My RX II Ensemble has much less IM problems. On 14MHz the preselector bandwidth is from 8MHz to 16MHz. So 6MHz is sufficiently attenuated (18dB). Both preselector filters below 8MHz have attenuators (close to 15dB).
If the RX II Ensemble is set 14MHz and the antenna tuner is set to 6MHz then sometimes broadcast stations can be heard on the spectrum center line (LO freq=tune freq), independent from RX II LO frequency. But it is hardly visible in the spectrum.
73, Gerhard PA1GVE
- I had an interesting day back in the lab after 10 days on the road. I won't run through the grueling details but I now have a 20 dB audio attenuator cable with 3.5 mm ends and I also built a hybrid RF combiner that allows me to combine or split two 50 ohm sources with 3 dB loss in each one. Without any trimming i got about 25 dB isolation between the ports up to 30 MHz. It will be a handy tool.
My attenuator cable idea works for utilizing the unused noise floor in either a 16 bit or a 24 bit card. That is the good news. The bad news is there seems to be little point. On the high end, as Alan suggested, I found that by minimizing the PC input gain I was within a couple dB of the clip points on the op amps anyway. So, even though I was able to "raise the roof" on the sound card, I only gained 2-3 dB before the op amps clipped. This interested me so I ran through the 4 RXTX that I have here in Beijing to check at what level the op amps went into clipping:
Radio Band OP Amp Saturate
dBm (WSPR Center Freq)
RXTX 160 160 -14
RXTX 80/40 80 -15
RXTX 30 -11
30/20/17 20 -10
RXTX 15 -19
15/12/10 12 -18
The answer is "anywhere from -10 to -19 dBm". So even if I could get the sound card range shifted up I was still limited by the op amps.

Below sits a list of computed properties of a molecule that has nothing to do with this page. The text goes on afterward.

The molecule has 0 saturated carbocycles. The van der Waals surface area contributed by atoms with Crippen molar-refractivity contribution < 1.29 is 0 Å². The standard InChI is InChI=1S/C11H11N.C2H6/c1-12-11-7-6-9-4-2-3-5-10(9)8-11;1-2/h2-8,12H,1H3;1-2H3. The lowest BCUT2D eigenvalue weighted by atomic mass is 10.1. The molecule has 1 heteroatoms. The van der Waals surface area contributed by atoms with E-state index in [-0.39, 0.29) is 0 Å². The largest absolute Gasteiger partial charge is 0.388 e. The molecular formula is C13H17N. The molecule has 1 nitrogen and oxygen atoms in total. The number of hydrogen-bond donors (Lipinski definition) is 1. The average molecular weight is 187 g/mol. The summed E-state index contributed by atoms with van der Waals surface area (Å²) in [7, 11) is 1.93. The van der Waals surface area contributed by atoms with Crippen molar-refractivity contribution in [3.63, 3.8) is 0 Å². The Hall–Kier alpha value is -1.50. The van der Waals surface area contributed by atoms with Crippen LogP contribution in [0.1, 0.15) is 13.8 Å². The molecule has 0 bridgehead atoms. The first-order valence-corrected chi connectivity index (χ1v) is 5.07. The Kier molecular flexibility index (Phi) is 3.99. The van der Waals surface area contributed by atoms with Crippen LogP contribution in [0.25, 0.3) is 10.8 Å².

The other problem with "raising the floor" is it is ugly down there! With my attenuator cord in place I was able to move the Realtek and the iMic card floors up to match the antenna noise. With the 24 bit X-Fi I was able to get it up within 10 dB of the noise. But with the iMic and especially with the X-Fi I found that the noise, spikes, and spurs were so prevalent in the bottom 10-30 dB of the card that I really did not want to see them. In real life the antenna noise hides a multiple of these digital sins. The X-Fi useable noise floor, once you get above the noise and spikes, is not a significant improvement over that of iMic and not as good as the internal 16 bit Realtek.
So, again in real life, I am bounded on the top end by the op amps, let's say -17 dBm on 40 meters, and by the noise floor on the bottom end, normally about -110 dBm. That gives me 93 dB of useable dynamic range which is perfectly accommodated by a 16 bit card.
I do confess to having an E-MU 0204 on the way by courier from the US. It should be here next week. It will be interesting to see if the lower 20 dB will be useable and I am justifying the purchase on the basis that it will be a lab tool rather than operational.
Closing the book on this one for now ..
Warren Allgyer - W8TOD